Sunday, June 27, 2010

Wake Up With More Energy!

Escape snooze-button hell with these easy tips, and soon you'll be bounding out of bed.
By Loren Chidoni, Women's Health.xncxjvhxncjv

Even if you log a full eight hours of shut-eye at night, you might not be getting the deep sleep you require. That's right—just like crunches and sex, when it comes to snagging Z's, quality counts as much as quantity. "Time in bed doesn't necessarily translate into good, restful sleep," says Joseph Ojile, M.D., founder and CEO of the Clayton Sleep Institute in St. Louis.

Think of it this way: Your body refuels with sleep; in order to wake up revved, you need premium octane. Along with making sure you have enough energy to power through the day, getting solid slumber can reduce your risk of heart disease, diabetes, and depression; make you more alert; and help you process information faster. Follow these tips to treat your body to restorative sleep.

Skip the nightcap

Just because your Uncle Ed always nods off after a few glasses of spiked eggnog doesn't mean that booze is a liquid lullaby. "Alcohol may help you fall asleep faster, but once your body begins to remove it from your system, it acts as a stimulant," says Donna Arand, Ph.D., clinical director of the Sleep Disorders Center at Kettering Medical Center in Kettering, Ohio.

"Four or five hours after your last drink, you'll wake up, and it will be hard to fall back to sleep." So instead of reaching for a glass of pinot noir, start a nighttime ritual that actually promotes sleep: Take a warm shower (when you step out, your body begins to cool off, a process it goes through before sleep) or sip a cup of decaf chamomile tea.

Stop relying on late-night infomercials to zonk you out. Get your Z's on with these 15 other tips for a better night's sleep.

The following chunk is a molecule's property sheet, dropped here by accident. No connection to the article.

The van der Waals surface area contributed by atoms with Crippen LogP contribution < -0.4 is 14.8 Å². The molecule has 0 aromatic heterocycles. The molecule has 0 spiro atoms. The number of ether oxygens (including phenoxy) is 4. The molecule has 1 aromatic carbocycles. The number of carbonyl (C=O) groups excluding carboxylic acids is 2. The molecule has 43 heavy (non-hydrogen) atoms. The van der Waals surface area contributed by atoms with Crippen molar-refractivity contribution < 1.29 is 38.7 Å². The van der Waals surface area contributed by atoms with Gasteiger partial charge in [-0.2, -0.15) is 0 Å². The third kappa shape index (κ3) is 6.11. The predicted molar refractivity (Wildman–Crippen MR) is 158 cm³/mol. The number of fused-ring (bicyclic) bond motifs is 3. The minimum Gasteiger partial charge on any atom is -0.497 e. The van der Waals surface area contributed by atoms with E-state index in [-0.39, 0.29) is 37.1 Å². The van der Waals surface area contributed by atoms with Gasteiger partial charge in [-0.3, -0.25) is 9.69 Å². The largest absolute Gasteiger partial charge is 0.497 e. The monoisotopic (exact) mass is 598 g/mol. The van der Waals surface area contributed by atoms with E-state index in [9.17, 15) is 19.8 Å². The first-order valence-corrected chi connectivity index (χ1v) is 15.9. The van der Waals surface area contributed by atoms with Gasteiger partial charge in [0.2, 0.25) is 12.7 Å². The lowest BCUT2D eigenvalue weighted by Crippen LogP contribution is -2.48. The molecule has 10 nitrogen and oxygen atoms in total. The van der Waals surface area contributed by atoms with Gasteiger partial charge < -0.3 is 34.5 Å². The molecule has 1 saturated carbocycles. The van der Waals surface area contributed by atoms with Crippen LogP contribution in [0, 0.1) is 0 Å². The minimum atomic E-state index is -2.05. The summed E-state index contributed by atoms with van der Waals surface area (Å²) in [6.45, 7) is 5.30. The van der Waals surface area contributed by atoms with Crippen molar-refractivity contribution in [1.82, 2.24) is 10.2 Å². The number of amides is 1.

Breathe easier

If you're one of the 12 million Americans with sleep apnea, you're about 80 percent more likely to feel sluggish during the day, no matter how many hours you sleep, Ojile says. The condition occurs when the soft tissue at the back of your throat blocks your airway during sleep, stopping your breathing and waking you up as many as hundreds of times a night. "Imagine how exhausted you'd feel if someone were constantly poking you awake," Ojile says. "Apnea deprives your brain of oxygen, increases your heart rate, and saps your energy levels."

Two common signs of apnea: loud snoring and, more seriously, waking up to the feeling that you're choking. If you experience either of these symptoms, visit your doctor and start sleeping on your side instead of your back with your head propped up on two or three pillows. "If you rest your upper body at a 30-degree or greater incline, it may make a more direct path for air to move in and out of the lungs," Arand says.

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